* Galaxy brain.

* And RIP, John Couture. A tremendous loss for Marquette English.

Written by gerrycanavan

October 21, 2017 at 9:00 am

Posted in Look at what I found on the Internet

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Tuesday Morning Links!

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* CFP: Disasters, Apocalypses, and Catastrophes: PCA/ACA 2018.

* When Universities Swallow Cities.

UC Davis’ Katehi will teach one course per quarter, conduct research in $318,000 position. Ah, so the standard rate.

What appears to be still difficult, even as it gets told in ever finer detail, is the simple and immense situation that America and Nazi Germany are two instantiations of a single history of white supremacist rule.

* The Last Days of New Paris is China Miéville’s novella about a surrealist Paris magically overlapping with our realist Paris. At the back of the book, Miéville offers endnote citations of the surrealist art that inspired his writing. I corralled all the art in this post.

* SF, Down Under.

* Liking What You See will be an AMC series. Interesting!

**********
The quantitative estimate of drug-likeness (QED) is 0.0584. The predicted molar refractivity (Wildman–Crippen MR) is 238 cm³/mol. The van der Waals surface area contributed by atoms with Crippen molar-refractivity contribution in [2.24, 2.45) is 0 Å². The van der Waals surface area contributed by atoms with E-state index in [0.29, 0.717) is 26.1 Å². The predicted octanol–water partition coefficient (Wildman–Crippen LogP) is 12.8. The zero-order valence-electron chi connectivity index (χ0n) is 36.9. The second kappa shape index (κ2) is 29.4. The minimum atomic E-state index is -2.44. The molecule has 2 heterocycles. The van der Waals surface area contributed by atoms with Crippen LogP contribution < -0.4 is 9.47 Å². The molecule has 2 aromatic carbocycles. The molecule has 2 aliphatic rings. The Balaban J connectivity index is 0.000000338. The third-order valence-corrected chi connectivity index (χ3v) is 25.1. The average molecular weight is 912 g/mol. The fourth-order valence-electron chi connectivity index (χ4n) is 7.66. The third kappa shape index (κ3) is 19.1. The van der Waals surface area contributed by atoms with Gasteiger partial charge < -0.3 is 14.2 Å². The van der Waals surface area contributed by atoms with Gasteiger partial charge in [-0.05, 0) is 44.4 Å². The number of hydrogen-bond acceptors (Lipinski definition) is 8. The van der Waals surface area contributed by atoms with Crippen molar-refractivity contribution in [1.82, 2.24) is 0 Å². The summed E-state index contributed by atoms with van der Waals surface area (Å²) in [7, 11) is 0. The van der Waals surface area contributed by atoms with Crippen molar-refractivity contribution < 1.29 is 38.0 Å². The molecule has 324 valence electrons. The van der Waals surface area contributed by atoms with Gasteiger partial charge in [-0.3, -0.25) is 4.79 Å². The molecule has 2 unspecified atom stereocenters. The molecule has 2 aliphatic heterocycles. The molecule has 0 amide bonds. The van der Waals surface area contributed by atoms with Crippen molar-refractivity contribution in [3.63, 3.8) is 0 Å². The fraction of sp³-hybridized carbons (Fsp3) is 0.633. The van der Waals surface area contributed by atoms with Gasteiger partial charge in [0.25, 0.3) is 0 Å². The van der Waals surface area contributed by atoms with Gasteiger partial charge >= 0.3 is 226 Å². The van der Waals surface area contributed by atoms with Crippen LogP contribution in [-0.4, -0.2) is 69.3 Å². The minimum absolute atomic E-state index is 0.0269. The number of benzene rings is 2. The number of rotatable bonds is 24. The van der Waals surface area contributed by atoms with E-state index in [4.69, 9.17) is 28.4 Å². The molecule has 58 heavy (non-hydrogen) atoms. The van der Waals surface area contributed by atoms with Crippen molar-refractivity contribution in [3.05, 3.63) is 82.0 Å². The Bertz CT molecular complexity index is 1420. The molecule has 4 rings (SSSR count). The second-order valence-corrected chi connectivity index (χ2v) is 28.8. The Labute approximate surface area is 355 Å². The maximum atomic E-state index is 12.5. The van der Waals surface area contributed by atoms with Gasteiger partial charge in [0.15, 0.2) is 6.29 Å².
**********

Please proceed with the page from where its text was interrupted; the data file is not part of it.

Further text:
* Khaaaaaaaaan!

This Is the Way the College ‘Bubble’ Ends.

* I don’t like this: U.C. Irvine Rescinds Acceptances for Hundreds of Applicants. If Admissions guesses wrong it seems to me the college should have to bear the burden of solving the problem.

Border Agency Set to Jumpstart Trump’s Wall in a Texas Wildlife Refuge.

* The Fifty Year Ache: The Milwaukee Housing Marches.

* We seem to be entering a terrifying new moment of Trumpism. This October, Trump Will Try to Start a War with Iran. A Few Reasons to Impeach the President, Just From Today. How the Trump Administration Broke the State Department. You think? The Presidency in Exile. Kleptocracy. Here comes the pivot.